By virtually any measure, the economy of Texas performs at a world-class level. Consider the evidence:
With so much going right for Texas, why try any harder? Well, don’t try telling that to Rolando Pablos, the Secretary of State for Texas. Not one to rest on laurels, Pablos says that Texas can and will do even better in the years to come. This publication recently caught up with Secretary Pablos for a frank conversation on trade and FDI.
What is Texas doing now to promote and encourage more foreign direct investment in the state?
PABLOS: Texas is always exploring new ways to foster an even more attractive environment for foreign direct investment. In addition to our incentive programs, we are actively organizing inbound and outbound trade delegations so that we can educate potential investors and industry stakeholders on the tremendous benefits of doing business in and with the State of Texas. It is crucial for business leaders across the nation and the globe to understand the qualities that make the Lone Star State an ideal environment for businesses, their CEOs, their employees and their families. Our quality of life, place, workforce and industry are truly unmatched anywhere in the world, and this powerful business-friendly formula is what continues to attract more and more foreign investors to the State of Texas.
How is your office working to increase FDI from Mexico and grow trade with Mexico?
PABLOS: As Texas’ largest trade partner, Mexico is extremely important to our state’s continued economic success. Earlier this year, I took my first international trip as Secretary of State to Mexico City, where I met with private and public sector leaders to begin identifying areas of potential collaboration that will further strengthen the Texas-Mexico trade relationship. Our conversations were very fruitful, and we were able to begin organizing trade and energy delegations to start building cross-border partnerships that will create jobs and investment in Texas. In the coming months, I am confident we will begin to see even greater optimism about the future of our relationship which, in turn, will result in increased FDI from Mexico as their business leaders learn more about the opportunities available to them in Texas.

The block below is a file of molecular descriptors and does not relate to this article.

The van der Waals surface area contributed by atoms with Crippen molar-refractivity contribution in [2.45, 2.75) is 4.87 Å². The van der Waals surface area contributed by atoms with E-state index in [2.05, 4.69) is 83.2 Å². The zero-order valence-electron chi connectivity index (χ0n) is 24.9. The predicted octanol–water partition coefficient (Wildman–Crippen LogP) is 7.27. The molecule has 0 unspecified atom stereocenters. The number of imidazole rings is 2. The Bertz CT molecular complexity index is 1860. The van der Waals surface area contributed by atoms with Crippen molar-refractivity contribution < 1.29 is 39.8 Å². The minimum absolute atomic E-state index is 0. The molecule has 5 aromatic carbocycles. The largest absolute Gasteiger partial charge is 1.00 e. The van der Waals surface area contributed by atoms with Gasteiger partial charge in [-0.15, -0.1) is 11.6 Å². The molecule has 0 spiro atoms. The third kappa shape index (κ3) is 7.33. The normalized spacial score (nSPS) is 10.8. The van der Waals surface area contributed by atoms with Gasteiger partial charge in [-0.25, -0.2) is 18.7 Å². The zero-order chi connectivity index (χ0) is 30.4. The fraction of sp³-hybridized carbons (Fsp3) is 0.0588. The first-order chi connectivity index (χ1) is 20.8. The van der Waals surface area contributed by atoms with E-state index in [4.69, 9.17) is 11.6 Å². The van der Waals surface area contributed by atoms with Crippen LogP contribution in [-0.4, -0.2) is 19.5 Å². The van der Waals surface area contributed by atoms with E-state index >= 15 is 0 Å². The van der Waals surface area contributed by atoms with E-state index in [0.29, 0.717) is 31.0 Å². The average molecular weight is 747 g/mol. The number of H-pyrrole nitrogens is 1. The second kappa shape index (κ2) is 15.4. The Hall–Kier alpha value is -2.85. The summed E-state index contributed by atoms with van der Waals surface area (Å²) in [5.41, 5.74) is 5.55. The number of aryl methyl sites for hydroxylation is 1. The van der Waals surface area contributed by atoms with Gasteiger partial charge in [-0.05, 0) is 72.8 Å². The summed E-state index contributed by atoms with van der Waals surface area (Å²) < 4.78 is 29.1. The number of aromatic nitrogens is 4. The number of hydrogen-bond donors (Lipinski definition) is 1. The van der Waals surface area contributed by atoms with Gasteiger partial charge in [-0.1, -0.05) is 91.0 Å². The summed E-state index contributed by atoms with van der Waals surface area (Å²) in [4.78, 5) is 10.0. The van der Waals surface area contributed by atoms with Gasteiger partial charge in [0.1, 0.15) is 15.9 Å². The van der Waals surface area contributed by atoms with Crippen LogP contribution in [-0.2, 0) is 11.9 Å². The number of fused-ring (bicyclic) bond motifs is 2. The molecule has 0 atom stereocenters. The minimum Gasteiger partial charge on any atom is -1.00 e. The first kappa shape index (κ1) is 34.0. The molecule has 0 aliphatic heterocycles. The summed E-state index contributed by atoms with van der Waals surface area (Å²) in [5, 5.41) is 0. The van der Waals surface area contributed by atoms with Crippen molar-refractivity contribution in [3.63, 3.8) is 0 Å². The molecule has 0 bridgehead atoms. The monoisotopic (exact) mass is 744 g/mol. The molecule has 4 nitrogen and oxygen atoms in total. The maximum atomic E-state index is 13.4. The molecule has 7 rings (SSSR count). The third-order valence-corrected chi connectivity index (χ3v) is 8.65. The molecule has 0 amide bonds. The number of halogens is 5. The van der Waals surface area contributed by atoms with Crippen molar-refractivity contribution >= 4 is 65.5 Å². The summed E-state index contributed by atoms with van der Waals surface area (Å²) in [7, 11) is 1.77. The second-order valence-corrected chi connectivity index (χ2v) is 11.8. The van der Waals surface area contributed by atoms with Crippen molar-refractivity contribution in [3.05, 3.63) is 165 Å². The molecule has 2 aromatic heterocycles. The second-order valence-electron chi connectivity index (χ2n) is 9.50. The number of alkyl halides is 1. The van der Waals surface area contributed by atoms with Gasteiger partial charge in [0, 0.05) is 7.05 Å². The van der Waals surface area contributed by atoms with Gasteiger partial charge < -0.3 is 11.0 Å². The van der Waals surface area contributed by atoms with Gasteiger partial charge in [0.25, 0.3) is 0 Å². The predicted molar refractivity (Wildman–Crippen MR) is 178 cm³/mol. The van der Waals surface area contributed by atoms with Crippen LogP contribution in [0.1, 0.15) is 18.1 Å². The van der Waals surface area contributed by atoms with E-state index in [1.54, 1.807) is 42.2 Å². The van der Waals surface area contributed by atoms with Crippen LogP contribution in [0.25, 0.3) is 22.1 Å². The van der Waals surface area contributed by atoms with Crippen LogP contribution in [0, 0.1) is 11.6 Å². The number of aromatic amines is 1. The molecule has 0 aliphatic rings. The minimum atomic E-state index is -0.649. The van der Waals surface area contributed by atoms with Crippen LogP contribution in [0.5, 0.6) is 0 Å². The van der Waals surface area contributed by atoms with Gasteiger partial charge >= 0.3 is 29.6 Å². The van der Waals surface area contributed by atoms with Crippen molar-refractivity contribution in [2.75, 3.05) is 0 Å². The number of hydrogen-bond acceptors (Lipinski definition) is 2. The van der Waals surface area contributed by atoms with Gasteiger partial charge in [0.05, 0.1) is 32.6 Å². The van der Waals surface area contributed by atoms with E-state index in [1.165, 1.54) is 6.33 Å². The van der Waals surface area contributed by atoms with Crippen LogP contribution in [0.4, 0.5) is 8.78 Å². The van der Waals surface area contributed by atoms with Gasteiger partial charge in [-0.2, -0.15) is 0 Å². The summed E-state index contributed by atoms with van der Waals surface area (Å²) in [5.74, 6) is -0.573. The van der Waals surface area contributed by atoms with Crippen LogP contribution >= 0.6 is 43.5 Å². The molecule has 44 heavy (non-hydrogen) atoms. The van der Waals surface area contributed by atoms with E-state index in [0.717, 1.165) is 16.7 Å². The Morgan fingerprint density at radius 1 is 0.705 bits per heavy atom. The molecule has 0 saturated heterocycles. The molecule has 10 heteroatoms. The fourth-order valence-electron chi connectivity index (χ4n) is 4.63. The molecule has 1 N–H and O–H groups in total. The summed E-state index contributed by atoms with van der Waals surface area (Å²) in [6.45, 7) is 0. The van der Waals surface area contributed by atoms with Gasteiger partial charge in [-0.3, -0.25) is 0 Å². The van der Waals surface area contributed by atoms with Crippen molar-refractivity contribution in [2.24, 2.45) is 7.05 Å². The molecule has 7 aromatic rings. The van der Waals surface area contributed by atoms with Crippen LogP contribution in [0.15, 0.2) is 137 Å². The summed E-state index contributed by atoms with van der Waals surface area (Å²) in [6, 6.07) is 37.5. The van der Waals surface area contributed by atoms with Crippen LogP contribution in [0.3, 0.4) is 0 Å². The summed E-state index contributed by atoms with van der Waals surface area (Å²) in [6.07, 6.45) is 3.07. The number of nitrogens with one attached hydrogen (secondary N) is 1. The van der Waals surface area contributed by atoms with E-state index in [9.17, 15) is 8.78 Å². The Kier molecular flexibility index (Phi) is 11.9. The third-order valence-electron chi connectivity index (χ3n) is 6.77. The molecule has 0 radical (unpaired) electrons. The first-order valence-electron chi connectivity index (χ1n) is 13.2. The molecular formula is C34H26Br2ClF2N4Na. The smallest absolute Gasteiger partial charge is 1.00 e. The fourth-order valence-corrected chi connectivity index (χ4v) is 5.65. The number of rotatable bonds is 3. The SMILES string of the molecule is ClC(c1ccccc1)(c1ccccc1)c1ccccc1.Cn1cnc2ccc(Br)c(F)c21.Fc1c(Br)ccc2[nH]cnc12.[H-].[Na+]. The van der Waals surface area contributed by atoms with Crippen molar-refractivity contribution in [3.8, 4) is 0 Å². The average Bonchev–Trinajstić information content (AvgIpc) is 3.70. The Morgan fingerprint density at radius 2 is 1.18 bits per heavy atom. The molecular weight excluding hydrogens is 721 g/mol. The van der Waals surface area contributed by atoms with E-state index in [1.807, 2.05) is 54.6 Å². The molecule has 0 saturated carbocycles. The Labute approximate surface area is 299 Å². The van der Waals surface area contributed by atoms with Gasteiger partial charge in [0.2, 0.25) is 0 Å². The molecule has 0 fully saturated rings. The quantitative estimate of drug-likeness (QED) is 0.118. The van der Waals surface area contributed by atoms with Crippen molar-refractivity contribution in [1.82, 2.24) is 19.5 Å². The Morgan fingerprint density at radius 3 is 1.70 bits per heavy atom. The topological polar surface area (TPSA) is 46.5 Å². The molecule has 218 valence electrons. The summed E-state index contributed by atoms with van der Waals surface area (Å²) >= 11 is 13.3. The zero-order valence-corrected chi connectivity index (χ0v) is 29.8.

Are you implementing any new programs to spur rural economic development? If so, can you describe them?
PABLOS: Rural economic development in Texas is a top priority for my office and for Governor Abbott. When we discuss rural economic development, there is a tendency to focus exclusively on agriculture. Our rural communities are truly the backbone of our great state, and our farmers and ranchers give so much of themselves and their bounty to strengthen the Texas economy. And while agriculture remains a main driver of our state’s economic success, it is also important to recognize that the Texas economy is increasingly diverse and offers an incredible array of opportunities for other industries to invest and create jobs in rural communities. I am working closely with the Governor’s Office of Economic Development, as well as rural economic development organizations, to help drive home this message to potential investors. Ultimately, we want to expose the hidden gems throughout our state that exist outside the major metropolitan areas. In hosting rural economic development summits, we are bringing stakeholders together to begin the process of asset mapping, focusing on economic development in regional terms so that we can utilize the strengths and resources of each rural community to maximize their competitiveness. At the end of March, I traveled to Longview, Texas to meet with a group of local officials and business leaders for the first in a series of summits focusing on regional economic development. I hope to continue building relationships with private sector leaders in rural Texas to implement this model of regional economic dialogue throughout the state.